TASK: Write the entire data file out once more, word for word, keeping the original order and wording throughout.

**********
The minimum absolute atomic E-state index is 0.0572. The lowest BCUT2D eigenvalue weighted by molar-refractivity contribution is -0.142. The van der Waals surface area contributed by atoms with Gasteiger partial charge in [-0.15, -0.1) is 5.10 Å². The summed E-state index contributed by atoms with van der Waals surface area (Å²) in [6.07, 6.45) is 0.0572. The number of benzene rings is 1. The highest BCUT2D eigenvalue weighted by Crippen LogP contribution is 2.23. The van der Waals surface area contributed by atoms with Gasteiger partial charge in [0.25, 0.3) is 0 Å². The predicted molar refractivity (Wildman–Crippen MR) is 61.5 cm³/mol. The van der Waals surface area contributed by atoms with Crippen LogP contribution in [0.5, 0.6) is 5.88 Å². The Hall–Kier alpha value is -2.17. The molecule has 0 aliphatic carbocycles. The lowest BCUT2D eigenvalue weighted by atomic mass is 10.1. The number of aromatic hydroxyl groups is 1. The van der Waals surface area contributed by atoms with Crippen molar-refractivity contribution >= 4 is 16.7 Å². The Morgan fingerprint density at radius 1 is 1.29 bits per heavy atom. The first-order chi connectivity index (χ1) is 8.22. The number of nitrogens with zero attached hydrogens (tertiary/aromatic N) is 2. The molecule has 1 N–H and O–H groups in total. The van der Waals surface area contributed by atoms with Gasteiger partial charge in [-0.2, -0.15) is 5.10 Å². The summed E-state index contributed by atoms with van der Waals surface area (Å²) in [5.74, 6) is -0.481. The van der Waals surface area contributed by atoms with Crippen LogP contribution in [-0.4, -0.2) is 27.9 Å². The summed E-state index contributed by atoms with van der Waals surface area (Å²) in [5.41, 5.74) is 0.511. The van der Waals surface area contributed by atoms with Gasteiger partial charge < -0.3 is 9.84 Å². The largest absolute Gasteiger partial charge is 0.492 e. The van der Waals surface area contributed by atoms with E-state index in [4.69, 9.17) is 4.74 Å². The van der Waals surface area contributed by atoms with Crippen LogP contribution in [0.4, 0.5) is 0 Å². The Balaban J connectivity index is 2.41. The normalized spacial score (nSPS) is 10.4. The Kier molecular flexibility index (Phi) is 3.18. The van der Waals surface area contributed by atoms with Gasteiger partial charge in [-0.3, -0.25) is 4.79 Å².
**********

The minimum absolute atomic E-state index is 0.0572. The lowest BCUT2D eigenvalue weighted by molar-refractivity contribution is -0.142. The van der Waals surface area contributed by atoms with Gasteiger partial charge in [-0.15, -0.1) is 5.10 Å². The summed E-state index contributed by atoms with van der Waals surface area (Å²) in [6.07, 6.45) is 0.0572. The number of benzene rings is 1. The highest BCUT2D eigenvalue weighted by Crippen LogP contribution is 2.23. The van der Waals surface area contributed by atoms with Gasteiger partial charge in [0.25, 0.3) is 0 Å². The predicted molar refractivity (Wildman–Crippen MR) is 61.5 cm³/mol. The van der Waals surface area contributed by atoms with Crippen LogP contribution in [0.5, 0.6) is 5.88 Å². The Hall–Kier alpha value is -2.17. The molecule has 0 aliphatic carbocycles. The lowest BCUT2D eigenvalue weighted by atomic mass is 10.1. The number of aromatic hydroxyl groups is 1. The van der Waals surface area contributed by atoms with Crippen molar-refractivity contribution >= 4 is 16.7 Å². The Morgan fingerprint density at radius 1 is 1.29 bits per heavy atom. The first-order chi connectivity index (χ1) is 8.22. The number of nitrogens with zero attached hydrogens (tertiary/aromatic N) is 2. The molecule has 1 N–H and O–H groups in total. The van der Waals surface area contributed by atoms with Gasteiger partial charge in [-0.2, -0.15) is 5.10 Å². The summed E-state index contributed by atoms with van der Waals surface area (Å²) in [5.74, 6) is -0.481. The van der Waals surface area contributed by atoms with Crippen LogP contribution in [-0.4, -0.2) is 27.9 Å². The summed E-state index contributed by atoms with van der Waals surface area (Å²) in [5.41, 5.74) is 0.511. The van der Waals surface area contributed by atoms with Gasteiger partial charge < -0.3 is 9.84 Å². The largest absolute Gasteiger partial charge is 0.492 e. The van der Waals surface area contributed by atoms with E-state index in [4.69, 9.17) is 4.74 Å². The van der Waals surface area contributed by atoms with Crippen LogP contribution in [0.4, 0.5) is 0 Å². The Balaban J connectivity index is 2.41. The normalized spacial score (nSPS) is 10.4. The Kier molecular flexibility index (Phi) is 3.18. The van der Waals surface area contributed by atoms with Gasteiger partial charge in [-0.3, -0.25) is 4.79 Å².